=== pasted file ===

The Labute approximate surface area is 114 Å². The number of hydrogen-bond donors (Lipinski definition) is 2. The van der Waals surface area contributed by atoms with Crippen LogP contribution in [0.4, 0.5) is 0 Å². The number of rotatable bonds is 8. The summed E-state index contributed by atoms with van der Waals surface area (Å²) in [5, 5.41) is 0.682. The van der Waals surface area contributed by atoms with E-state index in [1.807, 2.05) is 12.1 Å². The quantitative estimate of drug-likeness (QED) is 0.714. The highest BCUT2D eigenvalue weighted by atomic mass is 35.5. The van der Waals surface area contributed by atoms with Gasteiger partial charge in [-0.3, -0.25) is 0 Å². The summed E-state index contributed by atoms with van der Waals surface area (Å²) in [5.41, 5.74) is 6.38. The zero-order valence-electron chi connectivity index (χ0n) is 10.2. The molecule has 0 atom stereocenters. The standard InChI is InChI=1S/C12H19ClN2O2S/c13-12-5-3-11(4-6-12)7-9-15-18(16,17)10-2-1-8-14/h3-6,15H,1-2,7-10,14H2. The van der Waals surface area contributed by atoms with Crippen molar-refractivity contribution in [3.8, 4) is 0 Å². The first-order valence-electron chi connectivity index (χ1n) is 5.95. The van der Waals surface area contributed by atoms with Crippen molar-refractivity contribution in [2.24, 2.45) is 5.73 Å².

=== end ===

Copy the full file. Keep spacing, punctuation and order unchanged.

The Labute approximate surface area is 114 Å². The number of hydrogen-bond donors (Lipinski definition) is 2. The van der Waals surface area contributed by atoms with Crippen LogP contribution in [0.4, 0.5) is 0 Å². The number of rotatable bonds is 8. The summed E-state index contributed by atoms with van der Waals surface area (Å²) in [5, 5.41) is 0.682. The van der Waals surface area contributed by atoms with E-state index in [1.807, 2.05) is 12.1 Å². The quantitative estimate of drug-likeness (QED) is 0.714. The highest BCUT2D eigenvalue weighted by atomic mass is 35.5. The van der Waals surface area contributed by atoms with Gasteiger partial charge in [-0.3, -0.25) is 0 Å². The summed E-state index contributed by atoms with van der Waals surface area (Å²) in [5.41, 5.74) is 6.38. The zero-order valence-electron chi connectivity index (χ0n) is 10.2. The molecule has 0 atom stereocenters. The standard InChI is InChI=1S/C12H19ClN2O2S/c13-12-5-3-11(4-6-12)7-9-15-18(16,17)10-2-1-8-14/h3-6,15H,1-2,7-10,14H2. The van der Waals surface area contributed by atoms with Crippen molar-refractivity contribution in [3.8, 4) is 0 Å². The first-order valence-electron chi connectivity index (χ1n) is 5.95. The van der Waals surface area contributed by atoms with Crippen molar-refractivity contribution in [2.24, 2.45) is 5.73 Å².